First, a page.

18.  It would be reasonable for the compensation tribunal to consider a cap on compensation, as a way of limiting the impact on the public purse. We doubt, however, that a cap on the total amount of compensation to be paid could be applied without causing either significant unfairness to some of those who might benefit, or delay to the majority. We would be particularly concerned if a cap of any kind penalised those with modest investments or those worst affected. (Paragraph 88)

Lessons for the future

19.  The Government is responsible for failing to establish a comprehensive and fit for purpose investigation into the Equitable Life affair. Not only has this failure caused unnecessary expense, but worse still it has resulted in years of delay, anxiety and unanswered questions. The Government must review the way in which serious failures of this kind are investigated in the future. In the meantime, the Government has reason to apologise not only for the maladministration identified by the Ombudsman, but also for the delay and frustration caused by its piecemeal approach. (Paragraph 93)

20.  The "central story" of the Ombudsman's investigation is the failure of regulators to exercise their powers to ensure that a company with a sound reputation was in fact observing minimum standards. It is not for us to assess whether a failure to learn this lesson has contributed in whole or part to the crisis that is currently being experienced worldwide in the banking sector. Nonetheless, we urge the Government to take this opportunity to consider carefully - and to set out in its response to this Report - what lessons need to be learned from the criticisms that have been (and continue to be) levelled against the regulators. This includes the need for absolute clarity as to what can and cannot be expected from the system of financial regulation. (Paragraph 102)

21.  The Financial Services Authority no longer falls within the jurisdiction of the Ombudsman. The courts are also unable to award compensation against the Authority, except where bad faith is proven on its part. The Ombudsman's candid assessment of the Financial Services Authority leaves us with a question for the Government: can we be assured that if an investor is failed by the Financial Services Authority in the future that it will be held accountable, to enable lessons to be learned and, if appropriate, any loss to be made good? If not, the time may have come to reconsider how our key regulators are held to account. The Government must also heed the adage that prevention is better than cure: in particular, there is a need for reflection upon whether more could be done in Government, Parliament, and the National Audit Office to maintain an overview of regulators as a way of mitigating the risk of serious regulatory failure in the future. (Paragraph 110)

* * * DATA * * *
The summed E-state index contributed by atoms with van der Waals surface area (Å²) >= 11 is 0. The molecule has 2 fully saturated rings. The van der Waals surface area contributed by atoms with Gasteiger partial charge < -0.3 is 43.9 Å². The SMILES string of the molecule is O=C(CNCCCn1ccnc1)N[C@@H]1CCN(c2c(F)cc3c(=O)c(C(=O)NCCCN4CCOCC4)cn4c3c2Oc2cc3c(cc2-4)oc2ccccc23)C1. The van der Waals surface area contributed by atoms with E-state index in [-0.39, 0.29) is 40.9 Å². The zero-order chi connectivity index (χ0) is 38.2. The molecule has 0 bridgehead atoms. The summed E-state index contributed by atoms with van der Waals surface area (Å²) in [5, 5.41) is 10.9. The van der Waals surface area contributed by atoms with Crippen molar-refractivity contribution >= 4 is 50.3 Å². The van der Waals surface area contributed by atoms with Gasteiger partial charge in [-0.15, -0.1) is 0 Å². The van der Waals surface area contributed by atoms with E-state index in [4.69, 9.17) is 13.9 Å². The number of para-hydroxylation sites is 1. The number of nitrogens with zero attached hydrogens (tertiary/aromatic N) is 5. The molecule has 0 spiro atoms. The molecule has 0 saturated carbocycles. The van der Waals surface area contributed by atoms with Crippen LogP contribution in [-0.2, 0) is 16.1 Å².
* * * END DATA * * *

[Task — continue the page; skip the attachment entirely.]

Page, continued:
22.  We struggle to understand how the former directors and advisors of Equitable Life have walked away without making good any of the losses that have been sustained. Quite apart from any issue of regulatory failure, this represents a serious lack of accountability on the part of those who were viewed as principally to blame. We ask the Government to reflect upon whether this would have happened in other leading jurisdictions and, if not, to consider what must be done to prevent it happening again. (Paragraph 113)

Conclusion

23.  We urge the Government to act without further delay and to accept the Ombudsman's findings of maladministration. She is Parliament's Ombudsman and it is imperative that the Government respects her conclusions. There are valid arguments to be had about the scale of compensation and the way that such cases should be handled in the future, but we would be deeply concerned if the Government chose to act as judge on its own behalf by refusing to accept that maladministration took place. This would undermine the ability to learn lessons from the Equitable Life affair. If it were to happen, we consider it would be necessary to hold a debate on the floor of the House to allow Members to discuss these issues and re-establish the Parliamentary Commissioner's role. (Paragraph 117)